Newark’s state-appointed schools chief Christopher Cerf has spent a lot of time lately praising the Christie Administration for increasing Newark’s state aid–“The first time in years we haven’t had flat funding,” he told the board meeting Tuesday night. Several members of the audience yelled out, “Liar!” and they were right. The extra money is part of the big Cerf/Baraka sell-out of public schools–and it is not going to the city’s public schools. It is going to charters, the favorite educational children of Christie, Cerf, and now, sadly, Mayor Ras Baraka.
Don’t take it from me. I know I’ve received a lot of criticism for pointing out that the schools superintendent and mayor have joined together–in “unity,” they call it–when the two should be at odds about the future of public schools. That’s fine.
But, perhaps, Cerf and Baraka should read the latest statement on state school aid provided by the Education Law Center in Newark because its researchers know far more than I do about crunching the right numbers. And here’s what they have concluded about the distribution of state aid:
Newark Charters: The Big Winner
Newark charter schools are the big winners – by far – in the Governor’s school aid proposal. Almost one-quarter of the total $94 million statewide increase, or $22 million, will go to hold Newark charter schools harmless from aid reductions due to declining revenue in the State-operated Newark Public Schools’ (NPS) budget. For the last two years, the State has forced NPS to give extra “hold harmless” funds to charter schools out of the district’s budget. This year, the State is providing extra “hold harmless” aid that the district must pass through to the charters.
The $22 million to hold Newark charters harmless represents 82%, or the lion’s share, of the $26 million increase to the FY17 NPS budget. NPS must also fund an estimated $2 million for enrollment growth in the charters. Because the $22 million increase is driven by charter school budgets, and not based on the state aid owed to NPS under the SFRA, it is insufficient to close the district’s estimated $70 million budget deficit or address the resource needs in NPS-run schools.
Over half of the $20 million in charter hold harmless aid will likely go to the two large national charter chains operating in Newark. Last year, the KIPP charter group received $5.4 million, and Uncommon charters took in an extra $6 million in hold harmless funds. In addition, these and other Newark charters may be carrying large amounts of unused cash in “unrestricted” surplus accounts. A recent Education Law Center analysis showed Newark charters had almost $35 million in excess surplus at the end of 2013-14.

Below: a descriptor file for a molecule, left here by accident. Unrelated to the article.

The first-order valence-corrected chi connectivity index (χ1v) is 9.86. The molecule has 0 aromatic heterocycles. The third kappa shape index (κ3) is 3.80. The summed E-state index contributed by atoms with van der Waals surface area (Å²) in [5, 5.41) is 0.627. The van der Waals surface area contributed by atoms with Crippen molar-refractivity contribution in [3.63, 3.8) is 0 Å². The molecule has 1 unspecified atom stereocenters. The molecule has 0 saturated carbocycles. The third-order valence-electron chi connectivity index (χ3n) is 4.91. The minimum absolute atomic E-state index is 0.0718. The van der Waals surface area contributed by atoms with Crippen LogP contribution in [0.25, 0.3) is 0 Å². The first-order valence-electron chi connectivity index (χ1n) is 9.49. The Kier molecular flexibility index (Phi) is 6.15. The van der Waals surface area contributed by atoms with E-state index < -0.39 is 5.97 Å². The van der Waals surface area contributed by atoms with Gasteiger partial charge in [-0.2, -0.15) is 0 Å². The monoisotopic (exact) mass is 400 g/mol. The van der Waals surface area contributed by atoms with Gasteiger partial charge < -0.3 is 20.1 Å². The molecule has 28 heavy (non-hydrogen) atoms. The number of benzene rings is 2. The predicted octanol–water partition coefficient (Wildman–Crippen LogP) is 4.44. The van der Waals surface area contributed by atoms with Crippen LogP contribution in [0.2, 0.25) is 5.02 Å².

The Governor’s budget is more bad news for students in NPS-run schools. Successive years of flat state aid, coupled with the State’s decision to rapidly expand charters, has left the NPS budget in chronic deficit, forcing deep cuts in the number of classroom teachers, counselors, social workers and nurses, and in special education and bilingual education services and other essential resources.
Now, let’s go back and read the Feb. 1 letter to Christie from the mayor and Cerf in which they beg for extra charter money and promise to expand their enrollment in the future.
Take a look at who signed it. Baraka was the first signature and that sort of makes him the “lead author,” followed by Cerf. Then let’s look at the school board members who signed it: Ariagna Perello, Crystal Fonseca, Marques-Aquil Lewis, Phil Seelinger, Rashon Hasan, Khalil Rashidi. The only persons who refused to sign were Antoinette Baskerville-Richardson, Donald Jackson, and Dashay Carter.
What a coincidence–these six were the same people who voted for Cerf’s land-grab in opposition to Baskerville-Richardson’s pleas for more time to study what would happen to the tens of millions of dollars in school property that will now be given away.
More time, that’s all she and Jackson asked for.
You can be as blind as Homer and still see what’s happening: The board–four of whose members now work for the city–has flipped. It has joined–obeys–Baraka who has joined–obeys–Cerf. In “unity,” says the Cerf/Barak letter, to make it sound like betraying children is a good thing. With the creation of the Newark Educational Success Board (NESB) to stifle the voices of protesters and enhance the voices of charter proponents–with the collapse of the Newark Student Union–with the legal assault on the Newark Teachers Union and the City Association of School Administrator, it’s clear Newark is in a new day.
Something has happened. I wasn’t in the room when it happened–thank you, Hamilton, for that great line–and I have no inside information but, in little more than a year, the mayor has gone from being a champion of public schools to being an ally of Christie, Cerf, and the privately-operated charters. Maybe future historians will figure it out.
But right now–it looks and smells like a big sellout.